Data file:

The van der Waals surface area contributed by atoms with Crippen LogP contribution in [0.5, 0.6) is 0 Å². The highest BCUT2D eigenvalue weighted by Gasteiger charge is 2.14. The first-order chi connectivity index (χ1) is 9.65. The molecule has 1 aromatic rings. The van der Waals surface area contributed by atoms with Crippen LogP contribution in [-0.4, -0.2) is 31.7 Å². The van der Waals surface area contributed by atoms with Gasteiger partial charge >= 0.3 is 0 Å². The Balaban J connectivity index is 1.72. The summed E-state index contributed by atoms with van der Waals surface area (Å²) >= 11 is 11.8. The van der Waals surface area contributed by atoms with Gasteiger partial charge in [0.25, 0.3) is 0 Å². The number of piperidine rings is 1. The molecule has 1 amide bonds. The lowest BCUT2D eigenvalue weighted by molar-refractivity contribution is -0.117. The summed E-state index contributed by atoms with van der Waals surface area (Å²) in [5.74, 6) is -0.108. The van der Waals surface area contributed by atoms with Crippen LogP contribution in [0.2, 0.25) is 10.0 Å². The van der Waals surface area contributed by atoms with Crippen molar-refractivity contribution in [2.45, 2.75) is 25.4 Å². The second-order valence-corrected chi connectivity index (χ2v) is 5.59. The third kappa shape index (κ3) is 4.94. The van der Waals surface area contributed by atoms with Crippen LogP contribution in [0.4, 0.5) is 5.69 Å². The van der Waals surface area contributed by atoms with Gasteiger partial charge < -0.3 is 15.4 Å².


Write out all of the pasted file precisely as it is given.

The van der Waals surface area contributed by atoms with Crippen LogP contribution in [0.5, 0.6) is 0 Å². The highest BCUT2D eigenvalue weighted by Gasteiger charge is 2.14. The first-order chi connectivity index (χ1) is 9.65. The molecule has 1 aromatic rings. The van der Waals surface area contributed by atoms with Crippen LogP contribution in [-0.4, -0.2) is 31.7 Å². The van der Waals surface area contributed by atoms with Gasteiger partial charge >= 0.3 is 0 Å². The Balaban J connectivity index is 1.72. The summed E-state index contributed by atoms with van der Waals surface area (Å²) >= 11 is 11.8. The van der Waals surface area contributed by atoms with Gasteiger partial charge in [0.25, 0.3) is 0 Å². The number of piperidine rings is 1. The molecule has 1 amide bonds. The lowest BCUT2D eigenvalue weighted by molar-refractivity contribution is -0.117. The summed E-state index contributed by atoms with van der Waals surface area (Å²) in [5.74, 6) is -0.108. The van der Waals surface area contributed by atoms with Crippen LogP contribution in [0.2, 0.25) is 10.0 Å². The van der Waals surface area contributed by atoms with Crippen molar-refractivity contribution in [2.45, 2.75) is 25.4 Å². The second-order valence-corrected chi connectivity index (χ2v) is 5.59. The third kappa shape index (κ3) is 4.94. The van der Waals surface area contributed by atoms with Crippen LogP contribution in [0.4, 0.5) is 5.69 Å². The van der Waals surface area contributed by atoms with Gasteiger partial charge < -0.3 is 15.4 Å².